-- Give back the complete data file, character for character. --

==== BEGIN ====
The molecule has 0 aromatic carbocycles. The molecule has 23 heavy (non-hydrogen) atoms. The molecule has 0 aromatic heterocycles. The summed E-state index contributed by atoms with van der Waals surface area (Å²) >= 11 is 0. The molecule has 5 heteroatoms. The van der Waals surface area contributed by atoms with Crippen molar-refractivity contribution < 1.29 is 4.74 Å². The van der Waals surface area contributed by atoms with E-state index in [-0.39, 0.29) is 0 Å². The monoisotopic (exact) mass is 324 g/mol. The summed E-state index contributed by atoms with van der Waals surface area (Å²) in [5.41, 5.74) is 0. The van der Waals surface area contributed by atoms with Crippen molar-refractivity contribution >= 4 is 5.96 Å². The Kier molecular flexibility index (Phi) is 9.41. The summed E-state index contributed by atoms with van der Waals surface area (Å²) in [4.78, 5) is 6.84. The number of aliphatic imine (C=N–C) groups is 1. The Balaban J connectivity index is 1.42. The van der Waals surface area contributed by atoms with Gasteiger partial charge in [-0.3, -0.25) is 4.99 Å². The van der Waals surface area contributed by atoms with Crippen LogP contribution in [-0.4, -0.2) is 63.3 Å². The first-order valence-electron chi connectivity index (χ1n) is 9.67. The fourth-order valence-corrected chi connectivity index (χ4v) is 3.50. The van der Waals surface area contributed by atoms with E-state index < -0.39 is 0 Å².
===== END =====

The molecule has 0 aromatic carbocycles. The molecule has 23 heavy (non-hydrogen) atoms. The molecule has 0 aromatic heterocycles. The summed E-state index contributed by atoms with van der Waals surface area (Å²) >= 11 is 0. The molecule has 5 heteroatoms. The van der Waals surface area contributed by atoms with Crippen molar-refractivity contribution < 1.29 is 4.74 Å². The van der Waals surface area contributed by atoms with E-state index in [-0.39, 0.29) is 0 Å². The monoisotopic (exact) mass is 324 g/mol. The summed E-state index contributed by atoms with van der Waals surface area (Å²) in [5.41, 5.74) is 0. The van der Waals surface area contributed by atoms with Crippen molar-refractivity contribution >= 4 is 5.96 Å². The Kier molecular flexibility index (Phi) is 9.41. The summed E-state index contributed by atoms with van der Waals surface area (Å²) in [4.78, 5) is 6.84. The number of aliphatic imine (C=N–C) groups is 1. The Balaban J connectivity index is 1.42. The van der Waals surface area contributed by atoms with Gasteiger partial charge in [-0.3, -0.25) is 4.99 Å². The van der Waals surface area contributed by atoms with Crippen LogP contribution in [-0.4, -0.2) is 63.3 Å². The first-order valence-electron chi connectivity index (χ1n) is 9.67. The fourth-order valence-corrected chi connectivity index (χ4v) is 3.50. The van der Waals surface area contributed by atoms with E-state index < -0.39 is 0 Å².